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Thanks to scorching temps, we’re still deep in our no-cook era. In case you’re bored of Caesar salad, charcuterie and your girl dinner of choice, we suggest trying the Tabasco- and gochujang-cured salmon poke bowl from Lara Lee’s new cookbook, A Splash of Soy: Everyday Food From Asia. As long as your rice is already prepared, the only “cooking” you’ll need to do is douse spinach with boiling water to wilt it.
“[Poke] was prepared by Hawaiians long before the arrival of westerners,” writes Lee. “Freshly caught fish was cut into cubes and combined with sea salt, seaweed and candlenuts. Over time the dish evolved, with the introduction of soy and toasted sesame oil by Japanese and Chinese immigrants.”
Her take on the dish stars a spicy, vinegary marinade concocted from pantry staples. The zingy sauce cuts right through the salmon’s rich, fatty flavor. If you’d rather not spring for sashimi-grade salmon, substitute smoked salmon. Or if you’re vegan, use meaty mushrooms, sticky tempeh or crispy tofu in fish’s place.
Excerpted from A SPLASH OF SOY: Everyday Food From Asia. Copyright © 2023 by Lara Lee. Photographs © Louise Haggar.
10 ounces sashimi-grade salmon, cut into ¾-inch cubes, or smoked salmon cut into ¾-inch strips
1 tablespoon Tabasco
1 tablespoon toasted sesame oil
¾ teaspoon gochujang paste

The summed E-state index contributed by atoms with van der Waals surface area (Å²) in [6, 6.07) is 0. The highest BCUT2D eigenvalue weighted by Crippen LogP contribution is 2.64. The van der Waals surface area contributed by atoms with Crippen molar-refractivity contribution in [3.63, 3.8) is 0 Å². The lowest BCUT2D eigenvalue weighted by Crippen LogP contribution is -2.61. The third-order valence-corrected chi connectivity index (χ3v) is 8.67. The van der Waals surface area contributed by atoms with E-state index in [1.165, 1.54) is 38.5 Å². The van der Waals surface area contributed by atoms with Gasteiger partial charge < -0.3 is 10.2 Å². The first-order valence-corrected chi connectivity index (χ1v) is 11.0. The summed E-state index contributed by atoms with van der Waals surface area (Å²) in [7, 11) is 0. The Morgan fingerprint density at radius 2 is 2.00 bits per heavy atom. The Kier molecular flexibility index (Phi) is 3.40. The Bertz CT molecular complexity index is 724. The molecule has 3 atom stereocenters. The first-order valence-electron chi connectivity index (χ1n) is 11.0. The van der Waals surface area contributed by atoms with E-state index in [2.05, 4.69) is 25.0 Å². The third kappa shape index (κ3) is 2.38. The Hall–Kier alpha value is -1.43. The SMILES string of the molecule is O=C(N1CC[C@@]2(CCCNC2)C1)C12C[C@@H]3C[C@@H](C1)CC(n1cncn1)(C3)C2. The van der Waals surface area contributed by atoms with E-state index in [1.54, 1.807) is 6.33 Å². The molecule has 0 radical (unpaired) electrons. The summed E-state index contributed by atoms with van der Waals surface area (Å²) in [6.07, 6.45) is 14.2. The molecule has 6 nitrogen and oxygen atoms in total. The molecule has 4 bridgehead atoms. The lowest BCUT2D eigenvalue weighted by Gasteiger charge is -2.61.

1 teaspoon sesame seeds, preferably toasted
½ red onion, thinly sliced
Flaky sea salt, to taste
1 tablespoon and 1 teaspoon soy sauce divided, plus more for serving
2 teaspoons toasted sesame oil, plus more for serving
½ teaspoon granulated sugar
3 ounces baby spinach (about 3½ cups)
3¼ cups cooked white rice
1 avocado, cut into ¾-inch cubes
2 tablespoons crumbled crispy seaweed (such as nori sheets or seaweed flakes)
1 teaspoon sesame seeds (preferably toasted)
Shichimi togarashi, to taste (optional)
Tabasco, to taste
1. Mix the cubes of salmon with the Tabasco, sesame oil, gochujang and sesame seeds. Let stand for 5 minutes to cure before serving.
2. Put the red onion in a small bowl and season with flaky sea salt, then let stand to soften the rawness of the onion while you prepare the other ingredients.
3. Stir the soy sauce, sesame oil and sugar in a small bowl until the sugar has dissolved, then set aside.
4. Put the spinach in a heatproof bowl, boil a kettle and pour the boiling water over the spinach. Let wilt for 2 minutes, then drain.
5. Divide the cooked rice between two serving bowls. Place the cured salmon on one side of the bowl, then arrange the avocado, spinach, red onion and crispy seaweed. Garnish with the sesame seeds and shichimi togarashi, if using.
6. Drizzle the soy-sesame sauce over the two bowls to serve. Serve with soy sauce, Tabasco and sesame oil on the side for extra drizzling.